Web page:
Mr. Verna sees the door opening for many such large shows in the future. ``You can have Mick Jagger in Australia, David Bowie in France, and Madonna in Pittsburgh, and unite them with the space shuttle in orbit if you want to.''

It is true, of course, that the technicians did not hold a monopoly on togetherness, sharing, or generosity. Bands such as The Who and Black Sabbath put away old feuds to perform, unions let members work for lowest wage, satellites were donated by the Hughes Corporation -- even the City of Philadelphia donated the use of JFK Stadium. ``It cost $31/2 million to put on a show that would cost a network $20 million,'' says Mr. Mitchell. ``The difference was people's generosity.''

Although some of the rock stars are being lambasted in print for untastefulness onstage -- Sheena Easton, Patti LaBelle, and guitarists Ron Wood and Keith Richard among the heaviest hit -- most are being congratulated by critics for their promptness and decorum.

``After 14 hours of concert, everything was about to explode when [singer Phil Collins] was due in from London,'' says Mr. Hamelin. ``He was scheduled to appear at 8:02, and no one had seen him. Suddenly we heard his first chord at 8:02.01. There were cheers. It was unbelievable.''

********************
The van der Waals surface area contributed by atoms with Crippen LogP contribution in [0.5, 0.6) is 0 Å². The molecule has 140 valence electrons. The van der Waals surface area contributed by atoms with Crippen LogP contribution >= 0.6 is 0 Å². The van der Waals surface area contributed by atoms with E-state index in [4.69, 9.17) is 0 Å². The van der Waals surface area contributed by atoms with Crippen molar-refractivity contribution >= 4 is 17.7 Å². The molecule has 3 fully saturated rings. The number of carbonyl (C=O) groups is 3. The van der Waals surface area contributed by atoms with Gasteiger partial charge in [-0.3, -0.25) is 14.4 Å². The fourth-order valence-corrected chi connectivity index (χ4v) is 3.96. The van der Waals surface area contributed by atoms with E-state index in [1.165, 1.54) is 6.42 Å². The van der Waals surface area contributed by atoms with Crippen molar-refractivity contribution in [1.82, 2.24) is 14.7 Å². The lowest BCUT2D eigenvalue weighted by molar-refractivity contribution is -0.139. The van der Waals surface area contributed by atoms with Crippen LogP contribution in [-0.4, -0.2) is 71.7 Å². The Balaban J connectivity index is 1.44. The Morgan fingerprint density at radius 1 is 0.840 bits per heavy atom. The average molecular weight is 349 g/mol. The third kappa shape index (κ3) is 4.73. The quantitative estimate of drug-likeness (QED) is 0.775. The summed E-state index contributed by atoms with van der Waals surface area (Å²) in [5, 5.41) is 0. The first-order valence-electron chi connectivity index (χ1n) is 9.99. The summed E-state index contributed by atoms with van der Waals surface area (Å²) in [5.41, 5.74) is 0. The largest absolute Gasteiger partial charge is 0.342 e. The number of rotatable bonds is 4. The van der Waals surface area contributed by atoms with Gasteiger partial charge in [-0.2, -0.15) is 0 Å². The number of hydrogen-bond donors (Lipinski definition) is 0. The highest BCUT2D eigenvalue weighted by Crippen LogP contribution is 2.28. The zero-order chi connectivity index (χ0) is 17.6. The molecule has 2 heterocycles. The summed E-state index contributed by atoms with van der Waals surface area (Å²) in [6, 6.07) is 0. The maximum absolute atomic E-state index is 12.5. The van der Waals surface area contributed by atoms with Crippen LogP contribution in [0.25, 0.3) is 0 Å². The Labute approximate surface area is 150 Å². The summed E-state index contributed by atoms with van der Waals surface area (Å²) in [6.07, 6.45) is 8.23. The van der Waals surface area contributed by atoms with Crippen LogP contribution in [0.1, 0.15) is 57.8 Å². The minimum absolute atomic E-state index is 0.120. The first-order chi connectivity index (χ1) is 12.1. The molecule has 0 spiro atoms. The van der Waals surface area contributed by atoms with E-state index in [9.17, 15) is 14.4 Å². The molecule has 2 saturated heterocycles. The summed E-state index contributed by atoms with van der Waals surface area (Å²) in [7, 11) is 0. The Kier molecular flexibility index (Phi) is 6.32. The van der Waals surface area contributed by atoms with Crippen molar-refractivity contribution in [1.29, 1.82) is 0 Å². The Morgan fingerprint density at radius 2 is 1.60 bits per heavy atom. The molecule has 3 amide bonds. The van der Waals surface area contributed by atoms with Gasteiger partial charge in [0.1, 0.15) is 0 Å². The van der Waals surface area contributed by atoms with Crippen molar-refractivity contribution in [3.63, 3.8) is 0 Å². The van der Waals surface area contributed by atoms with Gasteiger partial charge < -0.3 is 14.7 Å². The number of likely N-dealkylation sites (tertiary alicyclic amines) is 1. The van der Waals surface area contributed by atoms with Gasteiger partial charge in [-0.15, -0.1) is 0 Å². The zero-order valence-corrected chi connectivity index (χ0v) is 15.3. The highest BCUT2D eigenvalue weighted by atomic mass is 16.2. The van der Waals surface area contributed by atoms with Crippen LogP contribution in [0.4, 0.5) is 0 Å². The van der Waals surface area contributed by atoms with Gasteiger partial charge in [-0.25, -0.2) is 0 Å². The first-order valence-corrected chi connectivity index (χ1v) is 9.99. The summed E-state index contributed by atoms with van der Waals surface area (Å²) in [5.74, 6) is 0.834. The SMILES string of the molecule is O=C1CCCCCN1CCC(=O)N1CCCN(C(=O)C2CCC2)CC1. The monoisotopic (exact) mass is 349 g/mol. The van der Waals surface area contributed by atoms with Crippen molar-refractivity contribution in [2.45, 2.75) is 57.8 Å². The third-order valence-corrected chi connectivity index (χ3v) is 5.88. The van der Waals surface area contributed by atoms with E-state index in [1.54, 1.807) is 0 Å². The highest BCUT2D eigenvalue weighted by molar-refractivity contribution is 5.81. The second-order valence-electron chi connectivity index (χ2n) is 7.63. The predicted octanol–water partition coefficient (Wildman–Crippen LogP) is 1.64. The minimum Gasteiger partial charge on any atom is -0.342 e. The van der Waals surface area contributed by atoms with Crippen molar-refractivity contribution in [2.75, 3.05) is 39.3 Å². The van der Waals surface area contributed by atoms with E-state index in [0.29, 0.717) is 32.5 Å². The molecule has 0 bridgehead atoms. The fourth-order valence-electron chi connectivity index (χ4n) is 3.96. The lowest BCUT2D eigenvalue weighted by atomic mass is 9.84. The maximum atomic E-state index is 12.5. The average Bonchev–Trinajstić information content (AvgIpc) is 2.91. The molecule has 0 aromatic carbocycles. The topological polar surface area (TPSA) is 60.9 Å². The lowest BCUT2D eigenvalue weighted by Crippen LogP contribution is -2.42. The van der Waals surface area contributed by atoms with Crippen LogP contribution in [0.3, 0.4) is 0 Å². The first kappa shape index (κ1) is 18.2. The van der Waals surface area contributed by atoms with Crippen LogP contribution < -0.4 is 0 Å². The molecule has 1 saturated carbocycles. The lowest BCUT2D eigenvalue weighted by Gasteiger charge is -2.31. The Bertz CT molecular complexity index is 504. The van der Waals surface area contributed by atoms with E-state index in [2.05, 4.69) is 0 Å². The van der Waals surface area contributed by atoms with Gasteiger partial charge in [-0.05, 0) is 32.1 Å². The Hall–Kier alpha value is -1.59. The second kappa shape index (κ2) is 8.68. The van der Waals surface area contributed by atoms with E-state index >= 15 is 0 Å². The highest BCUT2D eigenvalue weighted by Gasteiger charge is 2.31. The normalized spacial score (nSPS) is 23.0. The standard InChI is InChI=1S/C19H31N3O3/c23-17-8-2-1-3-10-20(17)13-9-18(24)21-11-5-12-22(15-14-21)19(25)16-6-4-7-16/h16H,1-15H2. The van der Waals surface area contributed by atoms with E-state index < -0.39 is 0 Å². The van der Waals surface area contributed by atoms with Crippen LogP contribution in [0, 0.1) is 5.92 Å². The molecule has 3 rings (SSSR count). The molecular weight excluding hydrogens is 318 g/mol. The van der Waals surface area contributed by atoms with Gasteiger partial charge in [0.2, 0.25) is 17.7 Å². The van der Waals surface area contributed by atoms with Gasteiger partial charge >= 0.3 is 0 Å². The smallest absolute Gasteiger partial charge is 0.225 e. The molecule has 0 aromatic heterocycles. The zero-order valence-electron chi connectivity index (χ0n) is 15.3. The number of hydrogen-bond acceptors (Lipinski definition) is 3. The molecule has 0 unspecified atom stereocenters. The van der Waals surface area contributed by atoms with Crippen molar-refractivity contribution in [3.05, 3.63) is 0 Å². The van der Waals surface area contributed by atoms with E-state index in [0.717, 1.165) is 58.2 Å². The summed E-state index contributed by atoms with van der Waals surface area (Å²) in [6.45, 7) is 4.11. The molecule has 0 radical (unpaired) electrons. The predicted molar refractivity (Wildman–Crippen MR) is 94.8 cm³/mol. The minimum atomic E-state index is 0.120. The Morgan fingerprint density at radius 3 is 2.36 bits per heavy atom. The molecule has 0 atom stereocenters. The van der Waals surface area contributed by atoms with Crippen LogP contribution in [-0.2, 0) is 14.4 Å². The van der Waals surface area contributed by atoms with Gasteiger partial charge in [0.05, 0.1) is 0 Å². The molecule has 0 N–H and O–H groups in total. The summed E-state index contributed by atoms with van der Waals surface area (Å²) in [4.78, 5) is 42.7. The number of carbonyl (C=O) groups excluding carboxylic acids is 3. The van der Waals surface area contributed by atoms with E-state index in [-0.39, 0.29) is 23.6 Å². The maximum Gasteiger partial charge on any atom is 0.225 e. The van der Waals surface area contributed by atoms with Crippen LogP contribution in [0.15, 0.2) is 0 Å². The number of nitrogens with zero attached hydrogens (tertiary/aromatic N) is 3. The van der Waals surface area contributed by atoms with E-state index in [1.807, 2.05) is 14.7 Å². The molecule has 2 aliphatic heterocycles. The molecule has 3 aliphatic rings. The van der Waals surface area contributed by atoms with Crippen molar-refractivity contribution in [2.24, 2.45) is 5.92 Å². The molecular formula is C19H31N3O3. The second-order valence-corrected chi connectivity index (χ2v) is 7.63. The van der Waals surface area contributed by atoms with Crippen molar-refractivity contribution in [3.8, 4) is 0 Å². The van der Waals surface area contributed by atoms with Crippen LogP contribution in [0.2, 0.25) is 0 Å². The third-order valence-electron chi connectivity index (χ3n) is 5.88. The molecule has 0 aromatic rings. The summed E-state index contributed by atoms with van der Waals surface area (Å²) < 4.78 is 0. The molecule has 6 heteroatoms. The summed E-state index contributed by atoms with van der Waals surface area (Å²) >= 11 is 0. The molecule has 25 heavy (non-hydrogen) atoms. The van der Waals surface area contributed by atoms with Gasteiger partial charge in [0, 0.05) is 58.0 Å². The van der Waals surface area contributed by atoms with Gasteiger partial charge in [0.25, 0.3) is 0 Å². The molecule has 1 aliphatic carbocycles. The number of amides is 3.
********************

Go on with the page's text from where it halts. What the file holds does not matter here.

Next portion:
MTV came under criticism for constantly interrupting live action for interviews with roaming ``video jocks,'' who, it seemed, took up far too much air time with vacuous, self-conscious rock jabber. MTV's Mr. Garland responds, ``We were switching from a master feed that was being given to us by others. At some times the segues required the buffer VJs in order to make it look right for television.''

Mitchell says that because pledges continue to be accepted on the ATT tollfree number, 800-LIVE AID, his WS&E has packaged the concert in a special four-hour tape. The tape -- and equipment to watch it -- is being dispatched by diplomatic courier into areas of African bush so various tribes can witness the concert. Discussions are under way to sell versions of the concert as well. But any profits will continue to go to African relief, Mitchell says.

And lest any viewer be too mind-boggled by the scope of technology that embraced the concert, ABC's Hamelin says the whole project could have gone up in smoke when the air conditioning in one of the monitoring trailers broke. ``The temperature jumped 20 degrees and all the machines were close to overheating. We got two fans and some dry ice from the caterers and got everything back to normal. The technology of the '80s, huh?''

``I've done a lot of large projects in my life,'' says Mitchell. ``This is the first time in my life that I sat on a horse that ran away. This happening wasn't me or Bob Geldof or the rock stars or anyone else. It was a time and a purpose and a message, and the world picked it up and ran with it. It's a strange feeling.''